Why doesn't Costa Rica go organic?

Demanding regulations, high costs, a small market, and unfair competition

Happy Free Talk Friday! At the end of the week, we answer your pressing Costa Rica questions. Send us yours for next week at crcdaily@gmail.com, or click the button below:

Send us your questions!

This week’s question was a response to last month’s story about Costa Rica’s high pesticide use: What needs to happen for organic faming to grow in Costa Rica?

Demanding regulations, high costs, a small market, and unfair competition are the primary reasons why Costa Rica hasn’t adopted organic produce at a large scale.

That’s the conclusion reached by Estado de la Nación, a Costa Rica-based center for research and innovation.

Their summary indicates Costa Rica grows about 10,000 hectares of organic crops. This represents 2% of the total national agricultural area.

And most of that isn’t sold in Costa Rica. In 2019, more than 90% of certified organic produce grown in Costa Rica was exported.

“[Costa Rica] is committed to agricultural activity with a heavy environmental impact,” the report reads, citing the country’s monoculture farming and high agrochemical use. This is “contradictory to the sustainability discourse” that Costa Rica otherwise promotes.

There is demand for organic produce in Costa Rica, and it has increased during the coronavirus pandemic.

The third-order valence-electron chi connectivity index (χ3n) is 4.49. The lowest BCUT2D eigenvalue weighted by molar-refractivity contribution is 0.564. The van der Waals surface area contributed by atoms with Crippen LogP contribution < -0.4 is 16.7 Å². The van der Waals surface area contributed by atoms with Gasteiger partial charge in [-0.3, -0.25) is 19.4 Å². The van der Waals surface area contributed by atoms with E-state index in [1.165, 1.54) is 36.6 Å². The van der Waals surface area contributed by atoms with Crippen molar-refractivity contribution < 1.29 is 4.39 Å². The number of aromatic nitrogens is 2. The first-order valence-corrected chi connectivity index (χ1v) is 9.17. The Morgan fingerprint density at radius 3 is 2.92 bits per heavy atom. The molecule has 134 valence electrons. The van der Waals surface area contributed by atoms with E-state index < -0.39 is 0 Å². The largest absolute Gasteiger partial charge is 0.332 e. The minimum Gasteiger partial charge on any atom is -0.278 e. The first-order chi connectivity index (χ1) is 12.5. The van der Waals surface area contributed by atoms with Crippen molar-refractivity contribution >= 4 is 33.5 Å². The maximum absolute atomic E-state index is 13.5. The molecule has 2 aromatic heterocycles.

However, farmers in Costa Rica say the organic certification process is difficult and lacks government incentives. “Bureaucracy and the lack of agreement between institutions” complicate payouts that are meant to support organic farmers, La Nación says.

Organic vendors are also hurt by the minimal oversight of produce at the point-of-sale. Only certified establishments can legally “cultivate, produce, process, package, market or store products with the label of ‘organic.’ ” But many Costa Rican vendors use the “organic” label on non-certified produce, and there’s low risk of that being punished.

“If the country wants to resume organic production integrally, it needs to make proactive, effective and coordinated promotion,” Estado de la Nación says.

The good news is Costa Rica has an Organic Agriculture Registry that can help you be better informed as a consumer. Click here to see the relevant legal documentation about the organic certification process in Costa Rica, and you can even download a list of all organic certified operators.

Support The Costa Rica Daily

Stories like this can only exist with your support. Thank you for allowing us to share our passion with you: 

Support CRC Daily